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When you think of Norway, you think of fjords and snow-capped mountains that seem like they touch the sky. Waterfalls cascade from rocky peaks.
Houses painted Scandinavian red perched on tiny islands look out over flowing waters.
The Norwegian fjords and surrounding terrain are a perfect wilderness.
So what is the best way to see the fjords in Norway?
I started to become obsessed with seeing the fjords from as many different angles as I could on our recent trip to the fjords that began in Bergen and ended in Flåm.
What's in this article
- 1 Fjords in Norway
- 2 Best ways to see the Norwegian fjords – Bergen and Flåm region
- 3 Self guided fjord day trips from Oslo
- 4 Guided Norway fjord tours
- 5 A note on cruise liners on the fjords
Fjords in Norway
Fjords are long and narrow inlets flanked by steep sides or cliffs that were created by glaciers eroding mountains in their path. The inlets are often very deep – sometimes up to 1300 metres!
Where the fjords meet the coastline, they are dotted with thousands of skerries or small island rocks.
There are 1,190 fjords in Norway. We only managed to see a few of the major fjords – Sogneford, Aurlandsfjord, Nærøyfjord and Osterfjord – and they are some of the most beautiful natural landscapes I have ever seen.
Best ways to see the Norwegian fjords – Bergen and Flåm region
1 | The fjords from up high
Try to get a window seat if you are flying into Bergen. The views from altitude on a clear day are incredible. You get a full perspective of the landscape and can see in detail the tiny islets and skerries unique to this part of the world.
In Bergen take the Fløibanen funicular to the top of Mount Fløyen for impressive views of Bryggen and the area surrounding the city.
You take the funicular from the station close to Bryggen. Tickets are 95 NOK for adults , and the attraction is open all year round – more information.
For spectacular views of the Aurlandsfjord near Flåm, you must visit the Stegastein viewpoint.
Jutting 650 metres above the fjord, from here you can admire the landscape back towards Flåm and in the other direction to Undredal. To get here, you can drive or take a bus tour from Flåm – more information.
Tip – check the weather in Norway before you head out looking for views using this recommended Norway weather site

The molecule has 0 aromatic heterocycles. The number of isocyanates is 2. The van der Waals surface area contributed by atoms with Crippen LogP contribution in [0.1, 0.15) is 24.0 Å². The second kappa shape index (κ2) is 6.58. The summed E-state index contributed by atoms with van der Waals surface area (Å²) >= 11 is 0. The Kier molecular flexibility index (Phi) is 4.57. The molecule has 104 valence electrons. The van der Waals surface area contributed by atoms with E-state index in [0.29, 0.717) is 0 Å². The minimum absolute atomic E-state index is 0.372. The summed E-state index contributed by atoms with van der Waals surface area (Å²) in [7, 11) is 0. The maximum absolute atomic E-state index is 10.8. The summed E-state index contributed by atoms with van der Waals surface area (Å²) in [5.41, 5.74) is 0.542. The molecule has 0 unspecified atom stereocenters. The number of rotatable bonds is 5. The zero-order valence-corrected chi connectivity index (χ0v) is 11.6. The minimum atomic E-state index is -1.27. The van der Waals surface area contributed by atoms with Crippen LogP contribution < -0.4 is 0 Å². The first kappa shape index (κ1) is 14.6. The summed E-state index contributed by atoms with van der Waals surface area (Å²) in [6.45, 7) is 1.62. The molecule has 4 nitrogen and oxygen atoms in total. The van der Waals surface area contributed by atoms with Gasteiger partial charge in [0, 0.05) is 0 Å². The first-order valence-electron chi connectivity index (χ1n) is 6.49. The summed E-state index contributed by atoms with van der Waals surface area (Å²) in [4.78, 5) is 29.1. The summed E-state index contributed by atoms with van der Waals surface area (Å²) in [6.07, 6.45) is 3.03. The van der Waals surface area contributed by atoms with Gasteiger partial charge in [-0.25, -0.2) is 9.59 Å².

2 | Bergen to Flåm ferry on the Sogneford
Many people take the popular Bergen railway train and bus route via Voss and Gundvangen to reach Flåm. We opted to take the ferry service on a high-speed catamaran down the Søgneford instead. I’m so glad we did.
The largest and deepest of the fjords, Sogneford is also known the King of the Fjords. The journey is scenic and probably the best way to appreciate the changing landscapes along the fjord.
The boat passes through wide open water and skerries. You can spend time on deck watching waterfalls cascade dramatically down cliff faces and try to count how many you see.
There are several stops along the way when the boat slows down, so there are plenty of opportunities to take photos and enjoy the landscapes out on deck.
Conditions on the ferry are comfortable with huge glass windows so even if it is cold you can enjoy the views. There are luggage storage areas and a cafe onboard as well as wifi for those who need to be connected.
The ferry service departs daily from Bergen from 1st May to 30th September at 8:00 am and takes 5 hours to reach Flåm. Prices are from NOK 865  and children under 4 travel for free – more information.
Scandinavia dreaming? Check our 10 day Scandinavia itinerary including the fjords, Oslo, Gothenburg and Copenhagen here
3 | A half or full day cruise from Bergen
Bergen is rightly called the gateway to the fjords. You can take tours north and south to explore the many islands and inlets that are features of the landscape.
We took a three-hour cruise from Bergen to Mostraumen on the Osterfjorden. Heading northeast from Bergen, the cruise takes you past tiny settlements perched strategically to capture the best vistas of the fjords.
Mountains rise majestically above the fast flowing waters and waterfalls seem to appear around every corner. I was surprised at the diversity of the terrain and how narrow the channels between islands are at points along the route.
You’ve never tasted water so pure as the crisp clear drops our guide collected for us to taste when we stopped close to a waterfall.
The Osterfjorden fjord tour vessel is a comfortable modern catamaran and leaves from the Zachariasbryggen pier outside the fish market and the tourist office on Bryggen Harbour at 10:00 am and 14:00 pm daily with another sailing at 18:00 pm in July and August.
Some other day tour options we considered:
✪ visiting Rosendal on the Hardangerfjord – full day tour (7.5 hour) round trip from Bergen